To learn more about the Archdiocesan Pro-Life Office click here. Part of this article comes from the Catholic Parliamentary Office article here.

Day for Life highlights trauma caused by abortion

This year the Day for Life (Sunday 18 June) seeks to highlight the trauma caused by abortion.

Many in our society, but especially women, are affected by abortion and the Bishops want people to know they can find a welcome in the heart of the Church and the promise of hope and healing found in Christ Jesus.

Bishop John Keenan (Paisley Diocese), Bishop President for Marriage, Families & Life, has issued a pastoral letter for the day.

He writes: "The Day for Life is a day in our Church’s year which is dedicated to raising awareness about the meaning and value of human life at every stage and in every condition from the womb to the tomb.

" This year’s theme is  Listen to Her. It tells Jane’s Story (see below) of the healing a woman found through the Church and the Sacraments and a Rachel’s Vineyard retreat following the tragic circumstances of her abortion, and of her long journey back to peace and light.

"The theme focuses on the all too often silent voices of women like Jane, on their regret, their lifelong struggle with post-abortion trauma and their hope of eventual healing and new life."

A collection will be taken for the Apostolate for Life in parishes in the Archdiocese around this time.

Jane’s Story

I went to Catholic schools, I knew about God and morality on some level, but for me, the culture spoke louder when it came to making decisions around sexuality.

When I was 15, I discovered I was pregnant and the fear clouded everything.

I had one aim, and that was to solve the problem I had found myself in.

A quick search for confidential help landed me at a clinic connected to an abortion provider.

They seemed to genuinely believe that abortion was the solution to my problem and I don’t remember discussing any other options.

I was relieved when they determined that I was capable enough to make this decision alone, without the involvement of an adult, which is still legal to this day.

By hearing other people share their stories and being gently encouraged by the team, I was able to speak the truth of what had happened to me on that day. My feelings were acknowledged, including my sense of loss.

That Saturday I travelled alone to the clinic. My parents were unaware, due to other difficulties in the family home that I didn’t want to contribute to.

I went through the degrading experience of a surgical abortion, and I thought that if I could just get through that day, I would never have to think about it again.

I remember feeling conflicted as a tear rolled down my cheek, that I quickly wiped away.

I believed I couldn’t be sad because this was something I had chosen to do.

So after the initial feeling of relief, I pushed down the experience and avoided anything to do with the topic of abortion.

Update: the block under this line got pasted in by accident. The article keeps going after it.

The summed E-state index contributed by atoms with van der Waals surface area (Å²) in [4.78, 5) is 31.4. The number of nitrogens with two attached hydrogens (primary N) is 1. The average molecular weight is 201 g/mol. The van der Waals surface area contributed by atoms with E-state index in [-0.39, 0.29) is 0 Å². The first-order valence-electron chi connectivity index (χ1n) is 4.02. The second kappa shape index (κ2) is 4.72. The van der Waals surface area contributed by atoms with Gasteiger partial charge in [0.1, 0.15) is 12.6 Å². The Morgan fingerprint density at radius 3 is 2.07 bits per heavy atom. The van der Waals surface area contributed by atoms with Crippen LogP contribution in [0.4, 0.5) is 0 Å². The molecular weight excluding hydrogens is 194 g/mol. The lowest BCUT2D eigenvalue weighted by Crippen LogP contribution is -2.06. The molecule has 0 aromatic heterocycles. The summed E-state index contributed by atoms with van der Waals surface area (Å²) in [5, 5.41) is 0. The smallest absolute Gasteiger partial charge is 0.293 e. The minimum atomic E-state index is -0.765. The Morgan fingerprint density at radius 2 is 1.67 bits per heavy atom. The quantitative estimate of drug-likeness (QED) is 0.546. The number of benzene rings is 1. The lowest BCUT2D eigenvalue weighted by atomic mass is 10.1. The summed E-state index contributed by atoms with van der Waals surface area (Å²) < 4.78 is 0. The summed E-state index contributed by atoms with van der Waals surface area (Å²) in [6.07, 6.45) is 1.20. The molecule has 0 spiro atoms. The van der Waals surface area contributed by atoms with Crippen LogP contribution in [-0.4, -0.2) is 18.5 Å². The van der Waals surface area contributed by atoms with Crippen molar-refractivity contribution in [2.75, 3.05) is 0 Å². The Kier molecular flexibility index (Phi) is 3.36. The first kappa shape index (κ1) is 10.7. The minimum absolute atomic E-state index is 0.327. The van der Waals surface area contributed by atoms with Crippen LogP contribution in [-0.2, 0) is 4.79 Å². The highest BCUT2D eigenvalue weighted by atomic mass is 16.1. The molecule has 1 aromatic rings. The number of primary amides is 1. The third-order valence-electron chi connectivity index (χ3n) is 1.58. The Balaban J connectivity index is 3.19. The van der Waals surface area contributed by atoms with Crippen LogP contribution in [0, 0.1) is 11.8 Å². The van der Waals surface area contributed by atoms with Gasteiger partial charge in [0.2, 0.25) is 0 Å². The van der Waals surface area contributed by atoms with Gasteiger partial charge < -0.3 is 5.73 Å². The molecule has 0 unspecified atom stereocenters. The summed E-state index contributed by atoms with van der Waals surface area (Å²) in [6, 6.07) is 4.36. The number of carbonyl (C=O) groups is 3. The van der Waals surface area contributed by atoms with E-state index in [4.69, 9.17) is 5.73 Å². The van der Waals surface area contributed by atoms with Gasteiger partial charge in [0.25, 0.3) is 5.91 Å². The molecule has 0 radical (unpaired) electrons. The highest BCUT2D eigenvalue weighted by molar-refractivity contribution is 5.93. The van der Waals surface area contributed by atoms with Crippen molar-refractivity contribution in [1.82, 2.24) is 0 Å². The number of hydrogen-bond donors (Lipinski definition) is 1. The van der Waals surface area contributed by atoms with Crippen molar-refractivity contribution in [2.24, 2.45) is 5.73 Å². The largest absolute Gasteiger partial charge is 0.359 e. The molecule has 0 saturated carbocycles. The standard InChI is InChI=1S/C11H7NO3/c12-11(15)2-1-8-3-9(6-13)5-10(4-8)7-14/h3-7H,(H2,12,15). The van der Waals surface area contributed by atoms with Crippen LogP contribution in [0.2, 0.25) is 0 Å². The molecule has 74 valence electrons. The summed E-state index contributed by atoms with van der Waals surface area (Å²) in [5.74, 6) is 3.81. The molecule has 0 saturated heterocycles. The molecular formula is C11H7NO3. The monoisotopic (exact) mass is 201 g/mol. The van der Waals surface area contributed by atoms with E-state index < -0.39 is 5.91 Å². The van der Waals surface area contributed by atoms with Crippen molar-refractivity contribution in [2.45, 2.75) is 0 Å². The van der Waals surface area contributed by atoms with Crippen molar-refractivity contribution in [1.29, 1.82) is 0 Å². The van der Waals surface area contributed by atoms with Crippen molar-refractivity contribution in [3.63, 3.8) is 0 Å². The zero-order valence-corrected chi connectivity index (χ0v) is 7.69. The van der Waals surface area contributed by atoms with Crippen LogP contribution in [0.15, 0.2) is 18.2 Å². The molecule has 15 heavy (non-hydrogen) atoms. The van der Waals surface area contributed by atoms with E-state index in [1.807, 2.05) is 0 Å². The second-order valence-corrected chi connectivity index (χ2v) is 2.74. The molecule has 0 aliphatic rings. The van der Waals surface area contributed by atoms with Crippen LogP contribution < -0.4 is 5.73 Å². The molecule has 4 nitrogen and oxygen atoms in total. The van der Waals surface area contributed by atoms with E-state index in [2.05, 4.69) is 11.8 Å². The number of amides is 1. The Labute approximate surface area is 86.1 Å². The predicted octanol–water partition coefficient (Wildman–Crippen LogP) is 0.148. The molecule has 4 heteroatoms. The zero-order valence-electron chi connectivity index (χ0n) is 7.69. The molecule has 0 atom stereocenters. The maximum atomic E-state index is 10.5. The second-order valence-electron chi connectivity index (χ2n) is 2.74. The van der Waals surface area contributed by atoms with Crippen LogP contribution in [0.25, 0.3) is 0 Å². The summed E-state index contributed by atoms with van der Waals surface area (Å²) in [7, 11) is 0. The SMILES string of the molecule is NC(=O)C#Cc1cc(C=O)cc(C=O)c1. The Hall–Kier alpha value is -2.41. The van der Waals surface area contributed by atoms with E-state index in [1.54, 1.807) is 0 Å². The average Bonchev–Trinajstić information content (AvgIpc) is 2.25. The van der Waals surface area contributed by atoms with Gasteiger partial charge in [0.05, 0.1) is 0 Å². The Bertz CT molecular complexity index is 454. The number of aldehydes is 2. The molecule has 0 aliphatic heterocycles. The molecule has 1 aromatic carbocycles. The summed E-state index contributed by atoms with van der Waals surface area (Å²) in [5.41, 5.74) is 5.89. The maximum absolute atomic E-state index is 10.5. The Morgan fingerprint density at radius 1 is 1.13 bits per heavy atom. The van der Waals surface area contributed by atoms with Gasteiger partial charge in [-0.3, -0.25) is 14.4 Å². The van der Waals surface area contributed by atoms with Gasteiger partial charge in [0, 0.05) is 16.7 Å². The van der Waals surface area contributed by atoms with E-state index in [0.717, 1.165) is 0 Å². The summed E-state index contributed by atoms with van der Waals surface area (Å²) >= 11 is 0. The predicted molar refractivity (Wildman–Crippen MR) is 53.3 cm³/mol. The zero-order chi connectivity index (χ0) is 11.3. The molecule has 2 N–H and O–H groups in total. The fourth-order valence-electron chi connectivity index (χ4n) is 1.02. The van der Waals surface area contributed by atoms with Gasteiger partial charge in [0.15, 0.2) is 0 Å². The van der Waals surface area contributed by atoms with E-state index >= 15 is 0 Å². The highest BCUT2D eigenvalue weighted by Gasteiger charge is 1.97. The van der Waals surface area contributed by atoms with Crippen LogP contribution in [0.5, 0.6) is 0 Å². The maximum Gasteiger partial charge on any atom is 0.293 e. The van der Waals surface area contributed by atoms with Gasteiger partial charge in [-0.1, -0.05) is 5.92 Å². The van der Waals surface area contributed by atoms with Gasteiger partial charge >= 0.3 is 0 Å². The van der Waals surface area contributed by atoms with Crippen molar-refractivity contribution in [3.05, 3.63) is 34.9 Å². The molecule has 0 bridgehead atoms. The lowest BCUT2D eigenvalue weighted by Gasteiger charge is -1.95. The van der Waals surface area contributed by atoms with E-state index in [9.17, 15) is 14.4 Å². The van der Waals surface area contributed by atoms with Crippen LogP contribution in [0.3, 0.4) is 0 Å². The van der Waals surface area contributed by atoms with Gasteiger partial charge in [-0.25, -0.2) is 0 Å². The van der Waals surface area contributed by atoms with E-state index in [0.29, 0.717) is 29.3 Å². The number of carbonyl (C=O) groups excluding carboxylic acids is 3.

Looking for direction

It was difficult to be around pregnant women and I found the anniversary difficult each year.

Over the next few years, I became more curious about faith through the invitation of a friend.

I was looking for direction and truth, but my spiritual life was always tainted by the thought that I could never be forgiven for what I had done – somehow, God’s mercy didn’t apply to me.

In the fleeting moments of honesty with myself and God, I knew that my choice didn’t make me lose something, but someone.

At times, this realisation was unbearable. This led to periods of deep depression and suicidal thoughts, as well as more promiscuous behaviour and numbing the pain with alcohol, food, or isolation.

This all changed when I was encouraged to go to confession. Even when I tried to justify my choice, the priest met me with the love and mercy of Jesus.

The tears he shed melted my heart of stone. I began to give up my old ways of life and follow His way.

Healing

On this journey I was introduced to Rachel’s Vineyard: a healing ministry that provides support for those who are suffering after abortion.

I remember the kindness of the woman that I spoke to, and I knew I wouldn’t be judged there.

It took so much courage to go on a retreat, but I can genuinely say it changed my life.

I truly believe that if I’d have known the impact abortion would have had on my life, even as a teenager, I would have made a different choice.

By hearing other people share their stories and being gently encouraged by the team, I was able to speak the truth of what had happened to me on that day.

My feelings were acknowledged, including my sense of loss.

I was finally given permission to grieve for the baby that had died through my choice. I acknowledged my motherhood and named my son Joseph.

This was the start of God turning the guilt, shame and unforgiveness into a deep love for my son, as any good mother would have.

The healing has continued alongside my faith journey. I’ve taken responsibility for the role I played in my abortion, but with perspective and time, I can see that my ‘choice’ wasn’t really a choice at all.